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March 01, 2013 10:50 AM The Sequester Is Stupid. Just Get Rid of It.

By Ryan Cooper

Our Editor-in-chief Paul Glastris was on The McLaughlin Group the other day, and made the (bizarrely) under-appreciated point that not only is the sequester a bunch of stupid, pointless cuts, it doesn’t even try to address the actual driver of our long-term debt, healthcare costs:

This should be the final nail in the coffin of the recent trend of governance by self-imposed crisis. The sequester was supposed to be so horrifying that it would force the two parties to Come Together and Negotiate a Grand Bipartisan Bargain. But the parties have basically intractable disagreements, so instead we’re shotgunning our own toes off for no reason.

Ryan Cooper is a National Correspondent at The Week, and a former web editor of the Washington Monthly. Find him on Twitter: @ryanlcooper

Comments

  • kindness on March 01, 2013 11:11 AM:

    "This should be the final nail in the coffin of the recent trend of governance by self-imposed crisis."

    You are missing both the forest and the trees. The whole point of taking all the oxygen out of the room and the wasting of time IS what conservatives want out of this. By spending time and political capital on bullshit they figure the Democrats will have less to actually accomplish things Democrats want. I hate to say it but they are being successful in this venture and the MSM is fueling that fire helping them.

  • Josef K on March 01, 2013 11:48 AM:

    so instead we’re shotgunning our own toes off for no reason

    More like the GOP is knee-capping us with an extendible baton, all for the crime of trying to stand on our own two feet.

    And commentatory kindness above has it exactly right: the current GOP are essentially nihilists, bent on breaking the federal government for the sake of just plain breaking it. They have no higher governing philosophy and see no higher calling.

    Short however of picking up where General Sherman left off a century and a half ago, which wouldn't work anyway, I can't see any way of bypassing these idiots and returning the country to sounder governance.

  • ex-curm on March 01, 2013 11:57 AM:

    The conservatives claim to have noble economic motives, that cutting spending and taxes and using deregulation will bring about positive changes, but it did not work under Bush and prior Republican presidents, and austerity is not working now in European countries. But alas, mainstream tv media never call them on this, and as with global warming, conservatives don't want to let facts get in their way anyway.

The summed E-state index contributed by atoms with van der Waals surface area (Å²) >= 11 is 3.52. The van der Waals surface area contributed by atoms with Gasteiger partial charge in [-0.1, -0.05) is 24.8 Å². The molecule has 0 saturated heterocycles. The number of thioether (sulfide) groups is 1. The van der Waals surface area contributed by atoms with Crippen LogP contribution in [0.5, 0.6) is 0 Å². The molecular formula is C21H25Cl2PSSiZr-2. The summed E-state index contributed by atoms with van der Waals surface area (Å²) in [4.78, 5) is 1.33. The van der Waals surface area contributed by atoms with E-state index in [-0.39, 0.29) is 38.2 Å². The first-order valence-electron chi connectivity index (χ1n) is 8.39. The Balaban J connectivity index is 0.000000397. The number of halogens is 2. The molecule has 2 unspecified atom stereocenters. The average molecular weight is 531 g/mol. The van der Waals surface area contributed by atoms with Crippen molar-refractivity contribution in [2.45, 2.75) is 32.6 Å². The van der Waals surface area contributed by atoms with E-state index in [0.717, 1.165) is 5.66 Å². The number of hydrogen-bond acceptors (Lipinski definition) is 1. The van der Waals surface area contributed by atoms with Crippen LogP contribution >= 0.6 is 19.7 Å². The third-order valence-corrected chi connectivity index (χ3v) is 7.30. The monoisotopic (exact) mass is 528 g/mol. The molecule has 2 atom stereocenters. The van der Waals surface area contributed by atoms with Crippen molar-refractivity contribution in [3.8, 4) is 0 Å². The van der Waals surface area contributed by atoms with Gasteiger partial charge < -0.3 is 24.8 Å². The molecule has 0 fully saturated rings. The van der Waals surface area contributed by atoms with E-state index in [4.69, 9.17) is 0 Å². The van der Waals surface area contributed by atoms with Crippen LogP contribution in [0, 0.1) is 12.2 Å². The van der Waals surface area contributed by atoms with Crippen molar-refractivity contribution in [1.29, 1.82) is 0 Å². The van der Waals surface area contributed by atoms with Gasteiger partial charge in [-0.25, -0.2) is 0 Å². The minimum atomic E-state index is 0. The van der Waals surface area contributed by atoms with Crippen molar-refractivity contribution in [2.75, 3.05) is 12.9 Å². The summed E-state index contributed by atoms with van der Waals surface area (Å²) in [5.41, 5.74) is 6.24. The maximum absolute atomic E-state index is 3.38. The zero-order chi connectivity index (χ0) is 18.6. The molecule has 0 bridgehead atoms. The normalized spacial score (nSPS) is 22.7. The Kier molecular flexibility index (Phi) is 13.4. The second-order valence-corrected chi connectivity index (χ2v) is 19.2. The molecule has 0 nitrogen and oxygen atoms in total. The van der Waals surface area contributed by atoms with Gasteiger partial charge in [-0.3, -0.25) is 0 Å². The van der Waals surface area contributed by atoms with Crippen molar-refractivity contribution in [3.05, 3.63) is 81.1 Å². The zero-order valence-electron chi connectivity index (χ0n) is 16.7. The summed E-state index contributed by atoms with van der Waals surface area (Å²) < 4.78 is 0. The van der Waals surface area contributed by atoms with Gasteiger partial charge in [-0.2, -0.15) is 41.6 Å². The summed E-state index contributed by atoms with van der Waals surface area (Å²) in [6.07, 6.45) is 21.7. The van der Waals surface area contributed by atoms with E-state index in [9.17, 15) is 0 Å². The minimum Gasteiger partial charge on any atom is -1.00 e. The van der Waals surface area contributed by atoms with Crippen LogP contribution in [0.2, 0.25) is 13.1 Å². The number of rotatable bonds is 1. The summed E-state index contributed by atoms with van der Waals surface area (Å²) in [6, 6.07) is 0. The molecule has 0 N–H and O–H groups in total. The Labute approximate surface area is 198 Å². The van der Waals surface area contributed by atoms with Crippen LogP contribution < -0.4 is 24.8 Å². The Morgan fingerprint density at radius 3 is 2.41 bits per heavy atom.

• Dr Lemming on March 01, 2013 12:17 PM:

    The nihilism argument is understandable but I'd offer a friendly amendment. There are quite a few Republican officeholders and activists who DO see themselves as having a higher calling -- strangling government in the bathtub. Political strategists on the right have done a pretty good job of tapping into their passion, in much the same way that they mobilized the anti-choicers in the 1980s.

    Yes, the modern Republican party is infested with an unusually large proportion of people who are willing to put hard-ball politicking about statesmanship. To me that's a sign of a team that is losing -- and getting increasingly desperate.

    Wounded animals can be the most dangerous.

  • Rick B on March 01, 2013 1:51 PM:

    "The sequester was supposed to be so horrifying that it would force the two parties to Come Together and Negotiate a Grand Bipartisan Bargain."

    Yep. Typical conservative government. Threaten everyone and then offer to relieve them from the threat if they buy the conservative idiocy. This is rural pre-modern thinking about how to govern a conquered nation.

    The sad thing is that democracies which bring together the talents and abilities of the various peoples always overcome such totalitarian organizations when they compete with each other.

  • memnAxiomma on April 29, 2013 5:58 AM:

    A tooth (plural teeth) is a small, calcified, whitish structure start in the jaws (or mouths) of many vertebrates and worn to defeat down food. Some animals, explicitly carnivores, also exercise teeth for hunting or owing defensive purposes. The roots of teeth are covered by gums. Teeth are not made of bone, but rather of multiple tissues of varying density and hardness.

    The general make-up of teeth is alike resemble across the vertebrates, although there is respectable variation in their form and position. The teeth of mammals drink esoteric roots, and this figure is also found in some fish, and in crocodilians. In most teleost fish, regardless how, the teeth are attached to the outer outwardly of the bone, while in lizards they are fastened to the inner interface of the jaw alongside the same side. In cartilaginous fish, such as sharks, the teeth are unavailable beside cold ligaments to the hoops of cartilage that type the jaw.